He remembered this torturous stretch and purchased an old factory building, converting it into La Casa de los Dioses. Since then he lives there year-round providing pilgrims with free food and shelter. He cooks the food himself and also accepts donations from area supermarkets, townspeople, and fellow pilgrims. As word spread of his generosity businesses began to regularly donate. If a batch of bananas was about to go bad, the supermarket would send someone off to drop them at David’s place.

Pilgrims who walk by are often confused. It takes them a minute to shake off their speculation and exhaustion. David greets everyone with a few lines, “Welcome to Paradise! This is your house.” As pilgrims eye the beautiful array of food stuffs their immediate reaction is: “How much?” His immediate response: “In paradise no price!”

If pilgrims are confused and keep their head down, walking past without saying a word, David will yell from his hammock “Buen Camino! Keep smiling.”

As the sun stretches around the old building David slowly moves the large cart full of little food treasures to keep it in the shade. When I told him I was American he immediately pointed out the peanut butter.

I sat there for half a day and watched hundreds of pilgrims’ moods turn completely around. At one point an old man from a local village dropped off a freshly made Spanish tortilla. His wife makes something for David’s stand almost every day.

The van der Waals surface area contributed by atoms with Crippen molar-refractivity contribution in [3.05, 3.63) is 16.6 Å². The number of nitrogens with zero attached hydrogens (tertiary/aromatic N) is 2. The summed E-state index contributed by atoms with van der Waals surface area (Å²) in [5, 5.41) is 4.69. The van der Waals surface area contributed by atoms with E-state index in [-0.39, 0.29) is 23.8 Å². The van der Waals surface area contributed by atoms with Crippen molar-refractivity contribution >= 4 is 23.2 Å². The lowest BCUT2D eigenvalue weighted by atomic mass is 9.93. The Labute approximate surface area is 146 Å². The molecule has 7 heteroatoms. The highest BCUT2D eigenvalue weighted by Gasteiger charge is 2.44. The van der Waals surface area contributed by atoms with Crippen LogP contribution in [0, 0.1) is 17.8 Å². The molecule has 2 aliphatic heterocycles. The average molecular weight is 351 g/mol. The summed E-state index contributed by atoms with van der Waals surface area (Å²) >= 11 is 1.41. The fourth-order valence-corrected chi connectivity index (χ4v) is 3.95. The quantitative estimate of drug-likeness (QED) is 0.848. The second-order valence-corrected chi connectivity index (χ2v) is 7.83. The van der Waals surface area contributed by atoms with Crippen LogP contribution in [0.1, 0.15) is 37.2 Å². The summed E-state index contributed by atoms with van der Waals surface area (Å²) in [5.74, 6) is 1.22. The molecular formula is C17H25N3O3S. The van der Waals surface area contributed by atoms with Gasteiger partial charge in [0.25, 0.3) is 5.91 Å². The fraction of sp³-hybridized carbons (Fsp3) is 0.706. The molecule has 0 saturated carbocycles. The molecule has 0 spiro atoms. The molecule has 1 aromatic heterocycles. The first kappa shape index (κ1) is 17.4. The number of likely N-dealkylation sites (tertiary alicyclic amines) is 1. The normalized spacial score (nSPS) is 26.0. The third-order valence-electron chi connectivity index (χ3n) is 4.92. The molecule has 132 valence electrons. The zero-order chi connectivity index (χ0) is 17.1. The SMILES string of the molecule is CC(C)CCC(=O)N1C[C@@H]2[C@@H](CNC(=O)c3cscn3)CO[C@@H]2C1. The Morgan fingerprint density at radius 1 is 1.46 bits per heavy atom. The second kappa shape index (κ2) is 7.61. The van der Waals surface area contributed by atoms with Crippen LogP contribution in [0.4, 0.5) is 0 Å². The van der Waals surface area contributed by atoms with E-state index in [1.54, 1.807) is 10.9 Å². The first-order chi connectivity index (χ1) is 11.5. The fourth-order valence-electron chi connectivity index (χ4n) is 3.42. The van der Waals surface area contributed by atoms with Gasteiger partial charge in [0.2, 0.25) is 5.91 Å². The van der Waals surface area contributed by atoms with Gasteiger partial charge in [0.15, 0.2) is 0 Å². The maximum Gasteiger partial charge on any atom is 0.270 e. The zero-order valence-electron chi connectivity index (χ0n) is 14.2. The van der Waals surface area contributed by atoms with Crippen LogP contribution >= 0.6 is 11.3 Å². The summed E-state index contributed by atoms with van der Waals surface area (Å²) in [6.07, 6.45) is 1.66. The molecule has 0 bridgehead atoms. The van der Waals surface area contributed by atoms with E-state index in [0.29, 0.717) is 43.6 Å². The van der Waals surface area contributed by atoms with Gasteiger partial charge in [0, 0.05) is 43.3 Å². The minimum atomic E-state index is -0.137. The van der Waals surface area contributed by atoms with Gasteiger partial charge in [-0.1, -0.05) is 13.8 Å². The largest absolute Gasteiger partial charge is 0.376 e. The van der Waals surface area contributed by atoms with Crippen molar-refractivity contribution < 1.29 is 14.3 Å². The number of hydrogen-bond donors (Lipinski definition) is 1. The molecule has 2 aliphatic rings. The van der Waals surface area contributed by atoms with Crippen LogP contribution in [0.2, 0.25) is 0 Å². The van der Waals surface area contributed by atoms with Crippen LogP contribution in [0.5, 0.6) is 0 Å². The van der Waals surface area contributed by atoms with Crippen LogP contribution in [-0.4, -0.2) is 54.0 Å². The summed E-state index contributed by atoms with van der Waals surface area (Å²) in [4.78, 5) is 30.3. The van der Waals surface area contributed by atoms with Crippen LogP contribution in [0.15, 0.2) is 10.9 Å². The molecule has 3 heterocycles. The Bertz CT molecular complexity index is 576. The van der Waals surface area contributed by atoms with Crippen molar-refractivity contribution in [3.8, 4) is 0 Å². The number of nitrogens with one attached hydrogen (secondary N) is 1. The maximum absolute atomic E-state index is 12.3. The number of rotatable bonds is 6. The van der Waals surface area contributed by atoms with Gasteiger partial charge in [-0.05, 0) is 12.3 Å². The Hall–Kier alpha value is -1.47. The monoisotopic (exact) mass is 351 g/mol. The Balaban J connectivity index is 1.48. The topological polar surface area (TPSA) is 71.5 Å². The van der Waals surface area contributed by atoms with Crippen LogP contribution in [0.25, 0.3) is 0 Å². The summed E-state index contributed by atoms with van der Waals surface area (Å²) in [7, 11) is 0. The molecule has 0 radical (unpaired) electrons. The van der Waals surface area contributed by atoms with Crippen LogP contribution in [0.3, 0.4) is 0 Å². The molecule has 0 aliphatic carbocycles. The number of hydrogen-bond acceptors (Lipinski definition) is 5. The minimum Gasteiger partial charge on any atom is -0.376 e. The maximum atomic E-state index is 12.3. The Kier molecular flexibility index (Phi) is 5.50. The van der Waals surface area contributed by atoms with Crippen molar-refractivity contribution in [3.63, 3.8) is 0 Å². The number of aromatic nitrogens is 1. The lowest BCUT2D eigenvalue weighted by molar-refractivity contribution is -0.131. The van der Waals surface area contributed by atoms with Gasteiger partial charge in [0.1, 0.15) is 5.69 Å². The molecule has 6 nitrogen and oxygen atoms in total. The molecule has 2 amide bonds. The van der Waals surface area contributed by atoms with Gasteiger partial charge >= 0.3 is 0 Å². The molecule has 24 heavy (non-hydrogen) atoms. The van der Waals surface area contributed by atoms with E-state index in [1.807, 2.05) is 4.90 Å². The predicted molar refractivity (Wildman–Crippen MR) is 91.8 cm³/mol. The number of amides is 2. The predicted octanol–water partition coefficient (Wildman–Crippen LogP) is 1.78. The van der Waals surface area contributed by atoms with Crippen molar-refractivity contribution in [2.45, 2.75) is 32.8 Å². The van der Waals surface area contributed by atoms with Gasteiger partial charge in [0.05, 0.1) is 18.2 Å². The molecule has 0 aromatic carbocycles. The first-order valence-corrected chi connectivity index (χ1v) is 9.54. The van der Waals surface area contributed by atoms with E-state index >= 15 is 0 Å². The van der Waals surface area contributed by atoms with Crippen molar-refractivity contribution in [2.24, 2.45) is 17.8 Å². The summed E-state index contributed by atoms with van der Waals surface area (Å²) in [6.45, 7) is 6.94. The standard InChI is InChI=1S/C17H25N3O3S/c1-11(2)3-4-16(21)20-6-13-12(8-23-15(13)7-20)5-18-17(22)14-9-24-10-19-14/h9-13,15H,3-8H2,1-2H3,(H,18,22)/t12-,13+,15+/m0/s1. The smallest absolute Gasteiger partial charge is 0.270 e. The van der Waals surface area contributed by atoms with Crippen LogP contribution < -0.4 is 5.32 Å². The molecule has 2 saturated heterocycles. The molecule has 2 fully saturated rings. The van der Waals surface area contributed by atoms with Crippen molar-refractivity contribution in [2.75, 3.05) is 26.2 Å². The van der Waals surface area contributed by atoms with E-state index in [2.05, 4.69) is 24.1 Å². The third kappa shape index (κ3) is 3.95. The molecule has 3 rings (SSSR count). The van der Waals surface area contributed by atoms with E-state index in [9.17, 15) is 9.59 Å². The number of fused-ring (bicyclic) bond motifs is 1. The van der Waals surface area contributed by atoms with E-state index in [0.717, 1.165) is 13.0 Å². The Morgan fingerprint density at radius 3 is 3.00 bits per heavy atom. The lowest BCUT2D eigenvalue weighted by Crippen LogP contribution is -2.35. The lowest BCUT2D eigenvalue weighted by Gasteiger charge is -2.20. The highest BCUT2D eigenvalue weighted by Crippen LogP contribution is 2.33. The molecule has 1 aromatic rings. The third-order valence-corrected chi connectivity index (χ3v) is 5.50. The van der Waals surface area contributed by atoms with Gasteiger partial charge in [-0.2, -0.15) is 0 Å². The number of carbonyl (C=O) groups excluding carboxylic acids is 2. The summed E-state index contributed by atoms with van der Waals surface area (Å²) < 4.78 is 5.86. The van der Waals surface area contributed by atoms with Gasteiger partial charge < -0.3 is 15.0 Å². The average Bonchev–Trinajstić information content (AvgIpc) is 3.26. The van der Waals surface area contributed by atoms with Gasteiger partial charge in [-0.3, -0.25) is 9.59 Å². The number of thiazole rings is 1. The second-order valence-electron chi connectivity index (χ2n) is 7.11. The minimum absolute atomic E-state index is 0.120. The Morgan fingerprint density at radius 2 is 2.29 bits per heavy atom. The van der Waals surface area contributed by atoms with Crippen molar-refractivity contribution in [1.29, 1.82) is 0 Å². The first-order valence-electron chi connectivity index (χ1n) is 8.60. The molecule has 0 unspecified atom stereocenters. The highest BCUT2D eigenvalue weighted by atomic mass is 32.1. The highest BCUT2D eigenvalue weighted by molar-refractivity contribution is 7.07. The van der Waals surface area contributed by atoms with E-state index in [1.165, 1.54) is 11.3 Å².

David spends his time chatting with pilgrims, reading a magazine, and entertaining people with his positivity. By the end of the day I saw him as everybody’s unexpected life coach. He told me he has always enjoyed service and a simple life. He has no electricity but he lives both in nature and with people. “I don’t want to live far off in the mountains, so here I have everything. Solitude and not.”

Lars & Tine

Last year while walking outside of León I saw a family of four sitting on a single bench huddled in the shade. They looked miserable. I wanted to take their photo but I almost felt it would be insulting so I went on. Later we ended up at the same albergue and quickly became friends. After a long dinner in Santiago and a too quick goodbye we hoped that sometime in the future we would meet again. I traveled to Denmark in 2013 to visit Lars, Tine, and their family.

Lars grew up in a house just outside of Sønderborg, Denmark. Tine grew up across the river in Flensburg, Germany. The two of them met many years ago while at a scouting camp for boys and girls. When I arrived they had just dropped off their youngest son, Maks, at boarding school in northern Denmark. 4 kids and 25 years later this was the first night they would have a home without one of their children. And there I was. They live behind an elementary school so during the day you can hear children screaming and playing ball in the schoolyard. In Denmark children have breaks for 10 minutes every hour to make sure they expend their energy and stay focused in the classroom. To me it felt like they were at recess all day. The weather here is strange. Sunny and still one minute, windy, rainy, and cloudy the next. When I woke up Lars had already taken Tine to work, biked to the baker, and had a fresh loaf with many spreads laid out in welcome to my still-exhausted eyes. We ate breakfast – it is a funny relationship a 24 year old staying with two parents. They have an inherent need to take care. The entire time I was visiting I felt like I was staying with extended family.